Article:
Feds to con­sider en­dan­gered species list­ing for spot­ted owl

The China Post - - LIFE - BY JEFF BARNARD

Fed­eral bi­ol­o­gists will con­sider in­creas­ing En­dan­gered Species Act pro­tec­tions for the north­ern spot­ted owl, re­flect­ing the bird’s con­tin­ued slide to­ward ex­tinc­tion de­spite steep log­ging cut­backs in the North­west forests where it lives.

The U.S. Fish and Wildlife Ser­vice an­nounced Wed­nes­day that there is enough new sci­en­tific in­for­ma­tion in a con­ser­va­tion group’s pe­ti­tion to war­rant a hard look at chang­ing the owl’s list­ing from threat­ened to en­dan­gered, which will take about two years. A no­tice will be pub­lished Fri­day in the Fed­eral Reg­is­ter.

While the change would be largely sym­bolic, the En­vi­ron­men­tal Pro­tec­tion In­for­ma­tion Cen­ter in Ar­cata, Cal­i­for­nia, said it hoped the list­ing would push fed­eral agen­cies to more ag­gres­sively pro­tect old-growth for­est habi­tat and re­duce the threat from the barred owl, an ag­gres­sive cousin that mi­grated across the Great Plans and forced spot­ted owls out of their ter­ri­tory.

Af­ter the north­ern spot­ted owl was listed as a threat­ened species in 1990, it be­came a sym­bol for En­dan­gered Species Act pro­tec­tions that harm lo­cal economies. Con­ser­va­tion groups won cour­tordered log­ging cut­backs to pro­tect owl habi­tat, and many North­west towns re­ly­ing on the tim­ber in­dus­try have yet to fully re­cover.

Tree-cut­ting on fed­eral lands in Ore­gon, Wash­ing­ton and North­ern Cal­i­for­nia fell by 90 per­cent in the 1990s. Po­lit­i­cal ef­forts to ramp up log­ging in the en­su­ing years largely have failed. While the tim­ber in­dus­try re­mains one of the re­gion’s lead- ing in­dus­tries, au­to­ma­tion also has driven down the num­ber of jobs in mills and in the woods.

Paul Hen­son, su­per­vi­sor for Fish and Wildlife in Ore­gon, says much has changed since the owl’s orig­i­nal list­ing. In 1990, the big­gest threat was loss of old-growth forests where spot­ted owls live, and now it is the in­va­sive barred owl. Those two threats will be the fo­cus of the re­view, he said.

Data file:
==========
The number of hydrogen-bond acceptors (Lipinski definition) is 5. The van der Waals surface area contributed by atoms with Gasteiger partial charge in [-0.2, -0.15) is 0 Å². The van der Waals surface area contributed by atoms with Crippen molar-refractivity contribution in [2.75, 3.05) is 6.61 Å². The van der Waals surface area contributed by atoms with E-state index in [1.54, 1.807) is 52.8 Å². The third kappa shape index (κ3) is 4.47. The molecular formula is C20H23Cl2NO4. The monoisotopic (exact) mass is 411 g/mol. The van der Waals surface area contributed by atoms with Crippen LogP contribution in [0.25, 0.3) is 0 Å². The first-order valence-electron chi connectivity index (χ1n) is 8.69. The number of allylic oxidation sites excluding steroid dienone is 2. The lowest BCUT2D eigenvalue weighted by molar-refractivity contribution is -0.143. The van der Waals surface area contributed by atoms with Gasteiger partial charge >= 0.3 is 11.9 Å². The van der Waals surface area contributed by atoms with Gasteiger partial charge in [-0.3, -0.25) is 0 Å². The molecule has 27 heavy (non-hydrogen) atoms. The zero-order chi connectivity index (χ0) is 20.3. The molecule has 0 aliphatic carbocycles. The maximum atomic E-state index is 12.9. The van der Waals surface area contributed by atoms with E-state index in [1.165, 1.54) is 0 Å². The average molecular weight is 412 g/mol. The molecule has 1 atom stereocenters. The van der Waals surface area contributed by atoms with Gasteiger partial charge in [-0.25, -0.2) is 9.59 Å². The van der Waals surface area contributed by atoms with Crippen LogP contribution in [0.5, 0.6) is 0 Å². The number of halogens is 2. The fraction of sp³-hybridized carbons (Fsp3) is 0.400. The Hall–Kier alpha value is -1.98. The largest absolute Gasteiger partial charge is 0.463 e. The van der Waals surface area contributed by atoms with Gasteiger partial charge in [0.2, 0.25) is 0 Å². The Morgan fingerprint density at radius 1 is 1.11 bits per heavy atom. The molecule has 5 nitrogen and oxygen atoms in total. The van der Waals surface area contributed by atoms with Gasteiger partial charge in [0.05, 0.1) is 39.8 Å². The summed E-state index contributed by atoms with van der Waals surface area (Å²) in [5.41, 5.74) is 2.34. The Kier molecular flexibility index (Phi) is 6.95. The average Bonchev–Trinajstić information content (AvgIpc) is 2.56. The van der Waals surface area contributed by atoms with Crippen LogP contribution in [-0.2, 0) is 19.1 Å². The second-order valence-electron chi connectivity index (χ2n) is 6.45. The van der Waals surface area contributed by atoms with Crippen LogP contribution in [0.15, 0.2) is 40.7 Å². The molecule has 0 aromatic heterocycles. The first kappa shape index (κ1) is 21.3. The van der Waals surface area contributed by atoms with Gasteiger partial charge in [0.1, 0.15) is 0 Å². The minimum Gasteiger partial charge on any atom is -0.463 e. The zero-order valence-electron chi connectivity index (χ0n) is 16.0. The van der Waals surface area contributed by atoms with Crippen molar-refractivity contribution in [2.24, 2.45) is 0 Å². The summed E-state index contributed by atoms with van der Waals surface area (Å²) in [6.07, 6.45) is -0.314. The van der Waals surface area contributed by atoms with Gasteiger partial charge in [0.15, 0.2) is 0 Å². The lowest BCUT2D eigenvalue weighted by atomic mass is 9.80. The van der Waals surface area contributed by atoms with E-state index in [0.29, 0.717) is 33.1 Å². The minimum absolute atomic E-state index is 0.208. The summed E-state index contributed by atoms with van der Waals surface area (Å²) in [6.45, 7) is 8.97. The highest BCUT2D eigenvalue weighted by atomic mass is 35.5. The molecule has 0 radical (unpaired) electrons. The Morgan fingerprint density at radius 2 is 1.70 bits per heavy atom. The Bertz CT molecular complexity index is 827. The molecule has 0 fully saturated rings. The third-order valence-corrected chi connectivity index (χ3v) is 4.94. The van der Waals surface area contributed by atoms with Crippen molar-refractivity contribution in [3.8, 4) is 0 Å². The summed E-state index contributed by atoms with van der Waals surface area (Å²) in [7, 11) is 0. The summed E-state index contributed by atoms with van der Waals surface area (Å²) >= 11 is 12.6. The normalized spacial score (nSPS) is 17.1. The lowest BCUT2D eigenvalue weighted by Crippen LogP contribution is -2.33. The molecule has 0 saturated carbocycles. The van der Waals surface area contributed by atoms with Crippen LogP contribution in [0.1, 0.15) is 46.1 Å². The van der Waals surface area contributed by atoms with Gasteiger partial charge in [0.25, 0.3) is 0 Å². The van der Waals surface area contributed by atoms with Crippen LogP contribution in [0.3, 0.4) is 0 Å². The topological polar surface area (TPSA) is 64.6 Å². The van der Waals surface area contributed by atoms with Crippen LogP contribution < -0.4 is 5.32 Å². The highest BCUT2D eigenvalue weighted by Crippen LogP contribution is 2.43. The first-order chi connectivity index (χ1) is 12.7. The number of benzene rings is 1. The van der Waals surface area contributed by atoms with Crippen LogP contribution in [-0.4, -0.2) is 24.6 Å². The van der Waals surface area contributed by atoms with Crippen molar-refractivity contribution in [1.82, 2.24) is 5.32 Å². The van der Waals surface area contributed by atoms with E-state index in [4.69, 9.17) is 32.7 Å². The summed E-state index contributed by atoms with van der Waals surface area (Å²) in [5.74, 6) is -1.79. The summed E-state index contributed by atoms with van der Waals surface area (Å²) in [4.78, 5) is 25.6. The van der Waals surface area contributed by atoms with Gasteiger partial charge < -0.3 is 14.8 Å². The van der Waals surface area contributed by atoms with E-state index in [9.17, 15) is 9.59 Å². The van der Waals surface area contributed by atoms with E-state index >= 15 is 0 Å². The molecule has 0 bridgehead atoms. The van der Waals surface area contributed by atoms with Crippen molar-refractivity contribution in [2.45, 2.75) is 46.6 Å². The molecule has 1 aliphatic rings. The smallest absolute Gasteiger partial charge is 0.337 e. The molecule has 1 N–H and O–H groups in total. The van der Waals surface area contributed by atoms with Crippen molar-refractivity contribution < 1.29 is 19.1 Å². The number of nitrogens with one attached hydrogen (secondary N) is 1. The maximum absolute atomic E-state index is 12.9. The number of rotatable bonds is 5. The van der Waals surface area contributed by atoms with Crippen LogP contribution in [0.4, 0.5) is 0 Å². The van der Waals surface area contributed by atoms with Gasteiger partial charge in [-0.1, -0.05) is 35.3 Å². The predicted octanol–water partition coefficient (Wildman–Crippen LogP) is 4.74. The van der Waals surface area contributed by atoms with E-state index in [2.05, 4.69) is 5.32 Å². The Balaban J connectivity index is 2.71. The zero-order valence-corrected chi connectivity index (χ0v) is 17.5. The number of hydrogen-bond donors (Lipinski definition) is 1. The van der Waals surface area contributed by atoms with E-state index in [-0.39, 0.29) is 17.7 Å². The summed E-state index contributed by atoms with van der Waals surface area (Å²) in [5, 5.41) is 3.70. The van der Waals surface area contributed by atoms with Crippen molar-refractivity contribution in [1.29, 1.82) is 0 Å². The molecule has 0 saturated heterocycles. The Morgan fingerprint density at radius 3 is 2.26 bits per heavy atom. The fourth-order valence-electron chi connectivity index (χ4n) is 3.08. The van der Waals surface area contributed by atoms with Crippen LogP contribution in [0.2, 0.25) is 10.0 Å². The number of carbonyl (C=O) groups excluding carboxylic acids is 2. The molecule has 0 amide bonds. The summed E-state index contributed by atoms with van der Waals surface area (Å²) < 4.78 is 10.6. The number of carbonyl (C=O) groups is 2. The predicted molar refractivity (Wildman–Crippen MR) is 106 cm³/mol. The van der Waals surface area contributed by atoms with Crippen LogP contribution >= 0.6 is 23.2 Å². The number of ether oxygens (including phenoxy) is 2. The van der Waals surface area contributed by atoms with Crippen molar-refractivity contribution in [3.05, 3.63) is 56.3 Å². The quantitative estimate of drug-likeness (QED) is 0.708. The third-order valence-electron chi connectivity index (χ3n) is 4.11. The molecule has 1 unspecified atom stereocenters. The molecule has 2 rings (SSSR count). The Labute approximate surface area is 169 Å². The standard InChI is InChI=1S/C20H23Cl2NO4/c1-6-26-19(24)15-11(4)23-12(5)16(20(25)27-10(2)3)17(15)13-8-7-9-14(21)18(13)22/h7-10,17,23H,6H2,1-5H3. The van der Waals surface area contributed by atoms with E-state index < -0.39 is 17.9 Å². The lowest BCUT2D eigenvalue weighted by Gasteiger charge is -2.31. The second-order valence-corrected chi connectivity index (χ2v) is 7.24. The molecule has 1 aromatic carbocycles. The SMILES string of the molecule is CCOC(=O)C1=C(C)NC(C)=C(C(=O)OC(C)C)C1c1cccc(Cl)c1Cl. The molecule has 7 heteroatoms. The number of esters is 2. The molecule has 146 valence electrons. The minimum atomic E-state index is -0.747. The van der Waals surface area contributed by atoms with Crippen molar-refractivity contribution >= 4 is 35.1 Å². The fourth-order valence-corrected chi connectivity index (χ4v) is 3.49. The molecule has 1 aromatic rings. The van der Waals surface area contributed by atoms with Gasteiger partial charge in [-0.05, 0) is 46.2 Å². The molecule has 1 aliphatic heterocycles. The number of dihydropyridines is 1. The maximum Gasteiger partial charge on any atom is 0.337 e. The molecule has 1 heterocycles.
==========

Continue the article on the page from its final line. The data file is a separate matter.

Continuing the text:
“The bad news is that the spot­ted owl pop­u­la­tion has con­tin­ued to decline” de­spite the log­ging cut­backs, Hen­son said. “The good news is we know why it is de­clin­ing” and have started tak­ing steps to deal with the barred owl.

The num­ber of spot­ted owls is es­ti­mated at less than 4,000. The bird’s sta­tus was last re­viewed in 2011, when fed­eral of­fi­cials determined it still needed pro­tec­tion as a threat­ened species. The agency typ­i­cally re­views the sta­tus of pro­tected species ev­ery five years, but this check stems from a 2012 pe­ti­tion by the En­vi­ron­men­tal Pro­tec­tion In­for­ma­tion Cen­ter. The re­view is set to be fin­ished by Septem­ber 2017.

The con­ser­va­tion group noted that spot­ted owl num­bers con­tinue to decline; its habi­tat still is be­ing lost to log­ging, es­pe­cially on pri­vate lands; and the barred owl has cre­ated a new com­pli­ca­tion, said Rob DiPerna, the group’s Cal­i­for­nia for­est and wildlife ad­vo­cate.

The Fish and Wildlife Ser­vice is testing whether killing the in­va­sive owls in se­lect ar­eas in Ore­gon, Wash­ing­ton and Cal­i­for­nia will al­low spot­ted owls to move back into their old habi­tat. Some barred owls have been killed in North­ern Cal­i­for­nia on pri­vate tim­ber­land and an In­dian reser­va­tion. Af­ter sur­vey­ing the num­bers, the ex­per­i­ment is ex­pected to start this fall in Ore­gon and Wash­ing­ton.


A north­ern spot­ted owl named Ob­sid­ian by U.S. For­est Ser­vice em­ploy­ees, sits in a tree in the Deschutes Na­tional For­est near Camp Sher­man, Ore­gon in this May 8, 2003 file photo.

Newspapers in English

Newspapers from Taiwan

© PressReader. All rights reserved.